Richard Gibbs on Baylor's Contribution to Drosophilia Project
  Richard Gibbs     Biography    
Recorded: 14 May 2004

We completed a third of drosophila melanogaster. That was all done in my group, yes.

Steven Scherer and David Wheeler and Kim Worley and Donna Muzny and George Weinstock. These are all key players in the Baylor contribution.

I think a year and a half ago…three years ago [it was completed], not so long ago that we put together this final assembly. And it’s still, the Berkeley crowd is still doing some of the heterochromatin and some of the difficult parts and I think they want to move ahead and say there’s another version to come out before the complete genome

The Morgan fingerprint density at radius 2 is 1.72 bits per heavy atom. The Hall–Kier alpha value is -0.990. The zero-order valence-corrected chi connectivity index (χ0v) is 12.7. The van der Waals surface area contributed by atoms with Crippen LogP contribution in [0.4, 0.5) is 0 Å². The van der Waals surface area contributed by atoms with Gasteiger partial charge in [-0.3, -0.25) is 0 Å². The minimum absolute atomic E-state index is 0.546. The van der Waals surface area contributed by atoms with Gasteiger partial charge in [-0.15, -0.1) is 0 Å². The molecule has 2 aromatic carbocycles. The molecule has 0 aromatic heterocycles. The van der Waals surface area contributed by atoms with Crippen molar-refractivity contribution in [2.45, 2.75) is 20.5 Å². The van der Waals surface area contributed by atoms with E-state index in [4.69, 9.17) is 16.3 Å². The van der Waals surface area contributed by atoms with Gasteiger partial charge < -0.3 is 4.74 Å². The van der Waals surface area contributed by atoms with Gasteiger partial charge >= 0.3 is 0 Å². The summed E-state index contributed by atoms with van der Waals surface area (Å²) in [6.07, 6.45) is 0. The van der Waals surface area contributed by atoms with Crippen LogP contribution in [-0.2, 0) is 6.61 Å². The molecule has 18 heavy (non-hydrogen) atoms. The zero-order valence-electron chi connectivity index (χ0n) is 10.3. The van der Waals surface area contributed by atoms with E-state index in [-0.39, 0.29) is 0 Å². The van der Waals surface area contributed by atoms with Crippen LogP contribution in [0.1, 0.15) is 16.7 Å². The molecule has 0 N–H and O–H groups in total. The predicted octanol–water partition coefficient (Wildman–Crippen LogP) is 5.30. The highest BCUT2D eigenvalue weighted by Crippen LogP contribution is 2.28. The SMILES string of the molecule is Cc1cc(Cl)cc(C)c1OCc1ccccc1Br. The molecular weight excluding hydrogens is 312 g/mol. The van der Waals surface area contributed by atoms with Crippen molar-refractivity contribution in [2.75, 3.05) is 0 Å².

Richard A. Gibbs is currently the Director of the Human Genome Sequencing Center at Baylor College of Medicine (BCM) and the Wofford Cain Professor in the Department of Molecular and Human Genetics. He received a B.Sc. (Hons) in 1979 and a Ph.D. in Genetics and Radiation Biology in 1985 at the University of Melbourne in Australia. In 1990 he completed a postdoctoral fellowship at Houston’s Baylor College of Medicine, studying the molecular basis of human X-linked diseases and developing technologies for rapid genetic analysis. He developed several fundamental technologies for nucleic acid analysis. In 1991, he joined the BCM faculty and played a key role in the early planning and development phases of the Human Genome Project. In 1996, he established the BCM Human Genome Sequencing Center when Baylor was chosen as one of six programs to complete the final phase of the Human Genome Project. Dr. Gibbs has also made significant contributions to the deciphering of the fly, mouse, dictyostelium, and rat genomes. Among the numerous awards and honors received by Dr. Gibbs, he was awarded the Michael E. DeBakey, M.D., Excellence in Research Award in 2000.